Becoming Stress Proof

Apr 10, 2023
Becoming Stress Proof

I recently shared the TEDx talk I gave a few months ago. What I haven't shared yet is the way I prepared for it. I got some strange looks from friends when I initially described my methods, but I think they were brilliant...and they worked. 

Before I fill you in on the what and why, let me give you a little context. 


I Was Unprepared

I do a lot of public speaking. By choice. I'm one of those weird folks who actually enjoys it. Sure, I get a little anxious right before I start, but I've learned over the years that the sweatiness and butterflies are just my body getting amped up to perform and that the sensations will fade quickly once I get going. I've learned to embrace that part of the experience and to tell myself it's mostly just excitement. It's been a really long time since my anxiety level has gone above, say, a 4 out of 10.

And then there was the live TEDx audition.

This was a 3 minute segment, on zoom, with only 4 people. I repeat. Only 3 minutes, only 4 people, and it was on zoom. I was a little nervous because I really, really wanted to do well, but I was still only at about a 3/10.

That is until the organizer told me I could begin whenever I was ready.

Immediately, my anxiety skyrocketed to a solid 9.5. I was wholly unprepared for the dump of adrenaline that surged through my body. As I opened my mouth to talk, my heart slammed in my chest. I began to speak, gesturing with my hands as I normally do. I happened to glance down and saw my visibly shaking hand. "What is this? This is new! What in the world is going on? What's wrong with me?" I thought with one side of my mind as the other focused on my script. I continued on, in dismay at my anxiety and hoping that I'd rehearsed enough that muscle memory would override whatever was raging through my insides.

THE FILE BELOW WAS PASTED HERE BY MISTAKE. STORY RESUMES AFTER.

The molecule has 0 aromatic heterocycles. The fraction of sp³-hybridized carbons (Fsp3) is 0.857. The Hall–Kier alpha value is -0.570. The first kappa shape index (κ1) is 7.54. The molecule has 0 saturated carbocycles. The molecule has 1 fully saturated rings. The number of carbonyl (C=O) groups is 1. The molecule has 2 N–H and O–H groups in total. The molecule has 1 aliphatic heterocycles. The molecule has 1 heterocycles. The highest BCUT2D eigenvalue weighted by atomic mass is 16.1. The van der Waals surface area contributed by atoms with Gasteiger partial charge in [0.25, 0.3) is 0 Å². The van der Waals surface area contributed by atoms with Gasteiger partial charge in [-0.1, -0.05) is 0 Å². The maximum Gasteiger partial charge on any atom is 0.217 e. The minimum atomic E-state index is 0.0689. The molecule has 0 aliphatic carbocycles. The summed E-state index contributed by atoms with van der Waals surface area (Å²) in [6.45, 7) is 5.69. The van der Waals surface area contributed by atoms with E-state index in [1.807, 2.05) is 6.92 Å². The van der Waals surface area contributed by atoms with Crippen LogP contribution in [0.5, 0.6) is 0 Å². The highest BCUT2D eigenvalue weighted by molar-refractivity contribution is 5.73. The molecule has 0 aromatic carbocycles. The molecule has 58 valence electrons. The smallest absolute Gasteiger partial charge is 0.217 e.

When it was over, I sat in astonishment. I was caught completely off guard by the intense anxiety I experienced.

I was delighted to get the notification that I'd made it through the audition and would be speaking at the live event...and I was determined not to get caught off guard like that again. I wanted to enjoy the experience, and I decidedly did NOT want anxiety to hijack me.


The Preparation

This was a different type of speaking than I'd ever done before, namely in that I never memorize scripts word for word. I knew that there would be no substitute for preparation. As much as I like to wing it and am usually pretty good at thinking on my feet, this was not going to be the time or place for that. My entire speaking preparation process had to be revamped. 

I wrote my script and memorized it. I practiced my speech about 9 million times in my office. I video taped myself numerous times and watched it back so I could really hear the words and their delivery and make adjustments accordingly. I sent videos to trusted friends to get feedback and fine tune speech rate, inflection, and gestures. I did all of that to prepare and polish my performance. 

I assume that's all pretty standard prep work for this kind of speaking event. It's the next part, though, that garnered strange looks but paid off in dividends.

I wanted to be able to perform under pressure, which meant practicing under those same circumstances, to condition myself. I set out to create the speaker version of Navy SEAL training


The Liam Neeson of Anxiety

As much as I practiced, I knew my talk inside and out. But I knew that no amount of memorization or practice would eliminate anxiety on the big day. And I didn't want to get caught off guard by especially high levels of anxiety when I walked on the stage. I wanted to be able to trust myself to handle an intense adrenaline dump when it really counted.

I knew I needed to prepare specifically for that inevitability. Fortunately, as a psychologist who has studied and treated anxiety for two decades, I've acquired a few tricks.